11 votes

Why is it that, when light travels in a medium, we say it's made of "quasiparticles"?

They're essentially the superposition of photons and the other particles in the medium the photons are interacting with, yes? So clearly they're different from photons. This is true. In a medium, ...
  • 27k
5 votes

What actually causes the electromagnetic field to be quantized?

You're confusing two things: The discreteness or "quantization" of available physical states, and the quantization of excitations in those states. The first thing exists in classical ...
  • 23.5k
4 votes

Can the Dirac equation describe the production the of electromagnetic field?

This is something often overlooked in discussions about Electromagnetism: technically, the correct way of solving an E&M problem is to solve the coupled system of equations given by the Maxwell ...
3 votes

Does single electron interact with its own electromagnetic field?

This is known as the self-energy problem in quantum electrodynamics. Computing higher order corrections to the two-point function of the electron field (the electron propagator) generates divergent ...
  • 1,470
3 votes

Does an electron's wave function collapse when it emits a photon?

$\newcommand\ket[1]{\left|{#1}\right>} $Electrons do not emit or absorb photons: this would violate conservation of momentum in the electron’s rest frame. Electrons can scatter from photons. And ...
  • 79.4k
2 votes

Is there a physical interpretation of the quadrature operators of the quantised EM field in a cavity?

Thanks to a comment from KF Gauss, and by thinking of the comparison with the classical picture, I managed to work out what is happening. $q(t)$ and $p(t)$ evolve according to a classical harmonic ...
1 vote

Can we think of spontaneous emission of a photon from an excited atom as a driven harmonic oscillator problem?

However, I don't see how we get something like the coupling Hamiltonian $\hbar\omega_0(\hat{\sigma}^{+}\hat{a}+\hat{\sigma}^{-}\hat{a}^{\dagger})$ directly from the time evolution picture. We ...
  • 12.5k
1 vote

Feynman's QED 36000 revolutions per inch

Feynman's stopwatch is the phase of a complex number, $e^{i k x}$, where $k=2\pi/\lambda$ is the wavenumber and $\lambda$ is the wavelength of the wave. One rotation of the complex number occurs when $...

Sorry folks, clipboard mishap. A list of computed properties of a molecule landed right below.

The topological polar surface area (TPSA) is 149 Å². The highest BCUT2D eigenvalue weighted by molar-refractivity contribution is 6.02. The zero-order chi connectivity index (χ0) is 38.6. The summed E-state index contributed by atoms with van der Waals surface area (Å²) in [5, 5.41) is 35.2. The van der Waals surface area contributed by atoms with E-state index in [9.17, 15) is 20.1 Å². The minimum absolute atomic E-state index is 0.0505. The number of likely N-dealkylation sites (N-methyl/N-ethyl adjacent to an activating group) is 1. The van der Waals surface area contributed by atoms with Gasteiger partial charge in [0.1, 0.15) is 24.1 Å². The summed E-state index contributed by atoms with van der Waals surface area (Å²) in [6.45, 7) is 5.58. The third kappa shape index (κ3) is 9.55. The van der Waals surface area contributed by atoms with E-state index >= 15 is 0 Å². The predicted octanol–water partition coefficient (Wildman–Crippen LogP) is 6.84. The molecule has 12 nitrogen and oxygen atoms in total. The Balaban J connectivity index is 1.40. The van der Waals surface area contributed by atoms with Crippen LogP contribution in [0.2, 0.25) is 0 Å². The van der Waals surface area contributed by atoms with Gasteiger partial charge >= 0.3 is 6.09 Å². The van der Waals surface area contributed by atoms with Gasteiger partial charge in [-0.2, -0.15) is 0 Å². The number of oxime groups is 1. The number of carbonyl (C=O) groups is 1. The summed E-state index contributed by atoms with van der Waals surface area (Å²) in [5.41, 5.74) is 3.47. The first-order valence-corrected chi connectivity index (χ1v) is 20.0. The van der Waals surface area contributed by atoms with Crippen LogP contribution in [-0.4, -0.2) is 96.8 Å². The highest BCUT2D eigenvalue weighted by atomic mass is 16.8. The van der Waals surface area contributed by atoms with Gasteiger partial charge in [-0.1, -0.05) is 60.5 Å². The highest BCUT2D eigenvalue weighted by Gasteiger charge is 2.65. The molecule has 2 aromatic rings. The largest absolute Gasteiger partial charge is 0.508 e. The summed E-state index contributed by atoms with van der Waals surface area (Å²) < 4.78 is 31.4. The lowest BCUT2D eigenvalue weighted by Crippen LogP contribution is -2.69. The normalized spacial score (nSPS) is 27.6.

• 41.1k
1 vote

Is the QED equation of motion for the wavefunction just the Dirac equation?

Isn't that just the Dirac equation? Or if not, how is it different? Yes, it is the Dirac equation for a charged fermion interacting with the electromagnetic field. So then, are the Dirac and QED ...
1 vote

Electron–positron annihilation (Quantum electrodynamics)

Yes, both examples are correct. Do notice that there is another difference between these two examples, though: in the first example, the single photon occurs only inside of the diagram (it is an ...
1 vote

Can the QED action be expressed using geometric algebra?

The problem is, this leads to a Lagrangian that is a multivector rather than a scalar. According Hestenes, traditional expressions like $$ \bar{\psi}\psi = \psi^{\dagger}\gamma^0\psi $$ are ...
  • 3,331
1 vote

What is photon blockade?

Definition Photon Blockade is an effect that was brought up in analogy to Coulomb blockade (which refers to the suppression of electric transport due to electronic repulsion). In the photonic case, it ...
1 vote

What is the physical explanation of why a stationary fermion is experiencing zero force from an external static magnetic field?

I think the confusion here is that you intuitively know that a small rare-earth magnet, released between the poles of a large horseshoe magnet, will be pulled linearly (and will snap into contact with ...
  • 805

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